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The Mechanics
« Foreign Press: While You're Thinking Globally, Don't Forget Locally March on Consulates Against NATO Drone Strikes »

NATO-G8 Thu May 17 2012

Globe Money, Globe Problems

When civic leaders like Mayor Emanuel, his billionaire backers on the World Business Council, or the Commercial Club, talk about making Chicago a "global city," they don't quite mean making it a shining beacon to the world's reformers struggling to make the world a better, more egalitarian place; they mean they want to make it attractive to the already wealthy and powerful. They want to showcase it as a potential playground for those who can enjoy its luxuries; in a piece for Huffington Post, Tammy Webber quotes Richard Longworth from the Chicago Council on Global Affairs:

"We ought to be known for something more than the old stockyards, smog or Al Capone, but we aren't," said Richard Longworth, a senior fellow at the Chicago Council on Global Affairs. "People are surprised when they visit, and that's why" Mayor Rahm Emanuel wanted the summit.

"We have to stop being a surprise," Longworth added.

When you do that, you create a stark relief between those who enjoy the recreation and those who can't pay the price of admission.

The litany of protests planned for the NATO Summit reflect this. If Chicago is to be a locus for convening the powerful, the powerless are going to want to confront them. Activists and reformers from all over the world are targeting the NATO Summit for what it represents: war as a priority, even while a devastating recession has thrown tens of millions of families into the dread of economic insecurity.

Today, Code Pink is marching on President Obama's reelection headquarters to protest "endless war" in Afghanistan and the killing of innocent families with remote-controlled drone attacks. On Saturday, the Mental Health Movement is planning to protest in Mayor Emanuel's neighborhood against the closure of six mental health clinics at the same time the Mayor and his business supporters are raising tens of millions of dollars to provide refreshments and entertainment for some of the most powerful people on Earth.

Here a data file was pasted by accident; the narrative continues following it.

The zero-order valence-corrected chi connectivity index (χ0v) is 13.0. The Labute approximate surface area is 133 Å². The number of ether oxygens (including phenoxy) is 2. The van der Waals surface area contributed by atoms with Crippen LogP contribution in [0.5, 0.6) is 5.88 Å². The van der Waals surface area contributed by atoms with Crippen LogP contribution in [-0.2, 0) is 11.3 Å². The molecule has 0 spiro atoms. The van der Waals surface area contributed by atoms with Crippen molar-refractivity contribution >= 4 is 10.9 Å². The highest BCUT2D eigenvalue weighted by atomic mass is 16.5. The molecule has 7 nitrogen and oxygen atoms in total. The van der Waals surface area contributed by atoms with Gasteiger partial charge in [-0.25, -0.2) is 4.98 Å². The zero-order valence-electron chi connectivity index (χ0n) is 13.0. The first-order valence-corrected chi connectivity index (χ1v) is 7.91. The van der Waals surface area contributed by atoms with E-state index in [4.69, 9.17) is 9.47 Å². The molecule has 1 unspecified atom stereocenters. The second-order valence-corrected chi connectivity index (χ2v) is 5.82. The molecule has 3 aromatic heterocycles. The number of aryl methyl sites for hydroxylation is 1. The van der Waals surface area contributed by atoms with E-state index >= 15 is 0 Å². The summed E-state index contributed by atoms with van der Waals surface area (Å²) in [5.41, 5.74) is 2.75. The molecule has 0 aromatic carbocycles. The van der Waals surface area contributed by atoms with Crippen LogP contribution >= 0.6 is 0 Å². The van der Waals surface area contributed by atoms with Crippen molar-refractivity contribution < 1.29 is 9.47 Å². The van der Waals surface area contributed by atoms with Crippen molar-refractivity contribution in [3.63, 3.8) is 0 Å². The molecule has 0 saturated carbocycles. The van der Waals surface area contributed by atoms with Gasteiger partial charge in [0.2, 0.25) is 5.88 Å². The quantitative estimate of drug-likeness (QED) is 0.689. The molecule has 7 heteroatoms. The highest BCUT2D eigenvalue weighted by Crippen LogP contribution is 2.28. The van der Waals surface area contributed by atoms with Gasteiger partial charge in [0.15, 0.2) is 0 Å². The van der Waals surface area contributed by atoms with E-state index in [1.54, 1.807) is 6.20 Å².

In turn, the city has a choice; are we going to treat activists and protesters as criminals-in-waiting and militarize our public safety (and expand our already troubling surveillance state) to the same degree that we become more and more global a city? Or accept that with global money come global problems and preserve Chicago's historical place as a center of intellectual and organizational freedom?

The introduction of equipment like the Long Range Acoustic Device, or LRAD, is not a good sign. Excellent at dispersing people because of the intense pain and sometimes long-term damage it causes, LRADs win the approbation of police forces because they appear harmless, even while causing real damage--in the words of some experts, a form of "acoustic assault."

Just as the city has been thrown into turmoil for its residents--street closures leading to business closures, traffic snarls making it difficult for people to move around, and intense security cordons that are discouraging residents from moving through areas of the city they'd otherwise enjoy on a weekend.

As we become more of that type of "global city," with more permanent institutions meant for the global elite, will a sanitized corridor controlled and maintained by militarized police empowered with new surveillance tools itself become institutionalized? In other words, is this the first of occasional nuisances, or the trial run for the long-term "globalization" of a portion of our city meant to create a comfortable space for the global elite at the expense of local desires, wishes, and needs?

It needn't be. Insofar as hosting events does indeed bring needed money into the city, that's a good thing; and protests and activists are integral to reminding the city's leadership why we need that money: to promote economic security for all of us and remember our priorities.

A global city is one that provides an example to the world, not a warning.

 
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